The Italian plugin vehicle market posted new historic highs in March, with record numbers of registrations for pure electric cars as well as plug-in hybrids, as most automakers rushed to deliver to customers by quarter end. This is a fairly typical feature across many markets, and encourages us to use aggregate sales within a quarter as a good projection of the year’s trends.
The first three months of 2021 saw 13,319 registrations of fully electric cars, marking great progress over the same period last year, when 5,402 BEVs were registered in the same timeframe (see UNRAE data). This 146% increase year over year (YoY) was in part influenced by Covid — the pandemic started affecting all markets in March 2020 — but is mostly a sign of the increasing strength of electrified sales in the Bel Paese. The overall market rebounded in fact “only” by 29%, with around 450,000 units compared to 350,000 units in the first quarter of 2020. In 2021, BEV market share rose to 3% for the quarter, up from 1.5% a year ago.
An even better performance was that of plug-in hybrids, which at 16,408 units actually performed better than BEVs in the first three months of 2021, an unusual exploit in the Italian car market. This performance by PHEVs marks an eye-watering +455% growth YoY, from just 2,957 units a year ago, moving the segment’s market share to 3.6% from a measly 0.8% in Q1 2020. Whether the relative strength of plug-in hybrids versus full electrics is a new trend is yet to be confirmed, but it certainly helped build up the overall weight of plug-in vehicles, which grew to 6.6% in the first three months of 2021, from 2.4% last year.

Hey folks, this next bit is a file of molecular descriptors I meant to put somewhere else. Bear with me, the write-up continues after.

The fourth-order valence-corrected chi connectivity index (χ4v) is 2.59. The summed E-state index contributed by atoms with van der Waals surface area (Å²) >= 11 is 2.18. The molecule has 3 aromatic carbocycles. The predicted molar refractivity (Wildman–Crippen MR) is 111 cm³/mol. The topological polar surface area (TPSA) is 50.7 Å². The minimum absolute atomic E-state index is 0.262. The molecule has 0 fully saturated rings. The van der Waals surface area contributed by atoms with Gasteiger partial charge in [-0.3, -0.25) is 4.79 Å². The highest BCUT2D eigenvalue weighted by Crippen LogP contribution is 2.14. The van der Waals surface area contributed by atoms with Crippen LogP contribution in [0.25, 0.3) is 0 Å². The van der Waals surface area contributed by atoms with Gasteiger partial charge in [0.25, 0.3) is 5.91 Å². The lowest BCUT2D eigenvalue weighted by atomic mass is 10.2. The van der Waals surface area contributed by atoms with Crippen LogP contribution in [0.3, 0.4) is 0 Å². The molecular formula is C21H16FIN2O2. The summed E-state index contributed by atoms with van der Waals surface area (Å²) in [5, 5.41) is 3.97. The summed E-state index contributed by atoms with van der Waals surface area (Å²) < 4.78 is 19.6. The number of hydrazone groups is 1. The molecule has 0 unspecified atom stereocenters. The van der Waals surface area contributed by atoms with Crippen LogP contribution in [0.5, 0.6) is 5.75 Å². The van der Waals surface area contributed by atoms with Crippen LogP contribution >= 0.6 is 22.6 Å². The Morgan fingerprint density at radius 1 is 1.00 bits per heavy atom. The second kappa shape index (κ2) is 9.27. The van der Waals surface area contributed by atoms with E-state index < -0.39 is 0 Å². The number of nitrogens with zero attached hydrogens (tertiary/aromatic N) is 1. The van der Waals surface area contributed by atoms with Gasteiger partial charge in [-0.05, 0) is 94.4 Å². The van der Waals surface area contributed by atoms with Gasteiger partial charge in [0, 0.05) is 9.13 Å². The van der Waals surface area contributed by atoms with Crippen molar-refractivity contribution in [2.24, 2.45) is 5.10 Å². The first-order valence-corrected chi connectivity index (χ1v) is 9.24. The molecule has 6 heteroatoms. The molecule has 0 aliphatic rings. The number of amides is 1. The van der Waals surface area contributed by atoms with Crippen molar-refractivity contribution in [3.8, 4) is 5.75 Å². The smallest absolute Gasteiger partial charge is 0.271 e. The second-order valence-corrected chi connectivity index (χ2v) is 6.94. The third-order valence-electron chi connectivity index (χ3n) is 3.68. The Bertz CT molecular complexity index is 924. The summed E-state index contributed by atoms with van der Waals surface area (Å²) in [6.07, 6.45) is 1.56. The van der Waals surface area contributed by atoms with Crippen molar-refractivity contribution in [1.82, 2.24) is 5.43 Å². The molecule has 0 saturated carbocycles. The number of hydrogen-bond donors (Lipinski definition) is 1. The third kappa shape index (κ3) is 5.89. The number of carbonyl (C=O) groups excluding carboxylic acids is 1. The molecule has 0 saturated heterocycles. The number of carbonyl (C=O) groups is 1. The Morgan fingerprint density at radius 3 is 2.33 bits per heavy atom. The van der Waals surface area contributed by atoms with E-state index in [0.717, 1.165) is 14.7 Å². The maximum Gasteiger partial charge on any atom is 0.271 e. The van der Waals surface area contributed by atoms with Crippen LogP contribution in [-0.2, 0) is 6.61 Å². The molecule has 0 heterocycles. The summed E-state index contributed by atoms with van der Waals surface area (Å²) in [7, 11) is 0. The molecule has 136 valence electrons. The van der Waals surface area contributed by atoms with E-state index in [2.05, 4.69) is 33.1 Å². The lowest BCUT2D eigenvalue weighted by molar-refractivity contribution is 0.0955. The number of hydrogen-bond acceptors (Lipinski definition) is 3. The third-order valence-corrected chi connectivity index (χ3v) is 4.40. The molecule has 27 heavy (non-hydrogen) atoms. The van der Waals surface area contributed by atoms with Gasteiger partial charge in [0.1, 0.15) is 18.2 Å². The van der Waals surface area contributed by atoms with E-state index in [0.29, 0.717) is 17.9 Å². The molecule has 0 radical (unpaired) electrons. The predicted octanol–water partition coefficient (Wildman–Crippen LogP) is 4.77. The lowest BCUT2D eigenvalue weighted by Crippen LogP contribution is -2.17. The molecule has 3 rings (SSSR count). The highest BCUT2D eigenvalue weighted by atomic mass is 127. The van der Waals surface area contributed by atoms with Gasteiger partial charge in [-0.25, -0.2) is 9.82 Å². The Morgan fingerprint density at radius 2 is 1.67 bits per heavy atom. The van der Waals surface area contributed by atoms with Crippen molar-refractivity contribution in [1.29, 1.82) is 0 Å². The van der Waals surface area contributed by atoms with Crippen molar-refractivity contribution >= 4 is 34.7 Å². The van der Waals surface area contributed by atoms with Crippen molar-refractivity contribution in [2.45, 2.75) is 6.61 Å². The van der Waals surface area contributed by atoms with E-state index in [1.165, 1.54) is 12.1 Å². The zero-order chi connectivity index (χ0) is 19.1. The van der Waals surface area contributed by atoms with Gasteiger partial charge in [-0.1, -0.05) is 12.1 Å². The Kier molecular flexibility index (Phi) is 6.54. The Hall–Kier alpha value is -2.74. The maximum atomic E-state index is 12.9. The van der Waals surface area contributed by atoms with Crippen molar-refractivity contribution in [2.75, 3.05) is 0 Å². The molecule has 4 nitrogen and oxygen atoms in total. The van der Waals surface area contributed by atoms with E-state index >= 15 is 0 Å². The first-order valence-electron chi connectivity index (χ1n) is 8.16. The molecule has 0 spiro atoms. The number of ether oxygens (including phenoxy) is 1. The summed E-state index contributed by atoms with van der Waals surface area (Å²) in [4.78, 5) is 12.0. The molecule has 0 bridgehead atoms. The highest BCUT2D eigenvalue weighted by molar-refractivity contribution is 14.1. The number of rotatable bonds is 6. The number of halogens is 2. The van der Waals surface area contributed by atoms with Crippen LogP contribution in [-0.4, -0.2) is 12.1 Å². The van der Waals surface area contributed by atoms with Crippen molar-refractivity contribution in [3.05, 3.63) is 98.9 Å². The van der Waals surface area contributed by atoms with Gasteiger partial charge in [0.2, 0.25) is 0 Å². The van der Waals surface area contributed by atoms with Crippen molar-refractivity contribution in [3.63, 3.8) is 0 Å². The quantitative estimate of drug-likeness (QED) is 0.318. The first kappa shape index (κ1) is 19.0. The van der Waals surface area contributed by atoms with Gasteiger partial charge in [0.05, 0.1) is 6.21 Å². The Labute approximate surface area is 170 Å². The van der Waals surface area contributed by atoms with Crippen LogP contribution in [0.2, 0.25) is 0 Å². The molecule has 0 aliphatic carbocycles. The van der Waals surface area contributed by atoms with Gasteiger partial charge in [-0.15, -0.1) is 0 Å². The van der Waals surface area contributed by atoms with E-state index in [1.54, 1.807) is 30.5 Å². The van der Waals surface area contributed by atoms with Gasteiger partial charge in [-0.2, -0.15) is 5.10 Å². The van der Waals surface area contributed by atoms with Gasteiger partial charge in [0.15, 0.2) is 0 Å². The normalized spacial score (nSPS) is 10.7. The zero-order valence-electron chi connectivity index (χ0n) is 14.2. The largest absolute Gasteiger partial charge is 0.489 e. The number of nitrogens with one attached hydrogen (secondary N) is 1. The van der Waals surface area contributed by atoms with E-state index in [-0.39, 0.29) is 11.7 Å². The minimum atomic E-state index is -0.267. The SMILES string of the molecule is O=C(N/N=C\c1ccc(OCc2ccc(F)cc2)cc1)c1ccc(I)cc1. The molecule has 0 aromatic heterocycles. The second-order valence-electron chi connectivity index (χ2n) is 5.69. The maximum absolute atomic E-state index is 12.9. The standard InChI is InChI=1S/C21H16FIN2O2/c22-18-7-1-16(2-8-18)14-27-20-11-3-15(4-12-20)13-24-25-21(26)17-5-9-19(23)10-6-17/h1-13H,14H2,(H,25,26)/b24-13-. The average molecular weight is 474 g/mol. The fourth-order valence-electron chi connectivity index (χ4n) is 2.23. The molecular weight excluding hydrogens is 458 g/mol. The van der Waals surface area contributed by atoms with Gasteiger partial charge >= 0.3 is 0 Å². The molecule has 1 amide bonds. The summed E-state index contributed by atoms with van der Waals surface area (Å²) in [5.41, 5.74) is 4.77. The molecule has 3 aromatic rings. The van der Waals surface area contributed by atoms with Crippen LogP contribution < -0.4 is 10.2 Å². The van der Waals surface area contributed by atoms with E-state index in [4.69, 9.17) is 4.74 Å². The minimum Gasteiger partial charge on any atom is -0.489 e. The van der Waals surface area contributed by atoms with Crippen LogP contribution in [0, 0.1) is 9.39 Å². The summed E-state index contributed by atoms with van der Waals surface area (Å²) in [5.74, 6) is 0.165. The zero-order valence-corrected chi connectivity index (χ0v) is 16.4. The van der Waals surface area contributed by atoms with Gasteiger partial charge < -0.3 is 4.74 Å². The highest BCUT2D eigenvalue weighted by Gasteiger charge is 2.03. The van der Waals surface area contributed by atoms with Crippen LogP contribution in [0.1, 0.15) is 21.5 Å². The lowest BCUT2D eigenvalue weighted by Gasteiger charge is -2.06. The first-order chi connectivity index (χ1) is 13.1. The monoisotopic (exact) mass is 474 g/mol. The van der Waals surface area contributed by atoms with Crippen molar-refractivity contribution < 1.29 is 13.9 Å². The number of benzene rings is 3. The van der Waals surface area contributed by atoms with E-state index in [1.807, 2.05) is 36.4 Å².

With these dramatic changes in the perception — and sales — of electric vehicles in such a short timeframe, it’s interesting to single out which models contributed most in reaffirming the exponential growth trends of the nascent Italian EV market. Can anyone guess?
The top 10 chart confirms the preferences of a car market known for its reliance on compact models. The Fiat 500e sits firmly in first place with 2,058 units registered, a broadly anticipated position for the first beautiful BEV effort by Fiat in the A-segment. The even smaller Smart ForTwo follows in second place at 1,723 registrations, benefitting from its perfect fit for tight Italian urban environments. A surprisingly close third is the Tesla Model 3, with 1,684 registrations, mostly due to its record March deliveries. This luxury D-segment outlier is proof of Tesla’s ability to conquer market share even in a country so averse to larger size and price as Italy. What will happen when the American automaker will land its C-segment model in less than a couple of years?
Off of the podium, French models seized most positions. A distant fourth, the Renault Zoe achieved 1,271 registrations, a 50% improvement on its own numbers from a year prior, but not enough to compete with even stronger growth by the top 3. Is the Zoe’s reign over Europe already a thing of the past? The Renault Twingo Z.E. followed in fifth position with 1,254 registrations, another strong candidate for the podium in this market. The Peugeot e-208 and crossover sibling Peugeot e-2008 followed at a distance in sixth and seventh, respectively, trailed by their platform-sharing Opel Corsa-e in eighth position. The Hyundai Kona EV and Volkswagen ID.3 closed out the chart, showing how successful BEVs can still fall victim to lower regional availability or showrooms’ unwillingness to sell.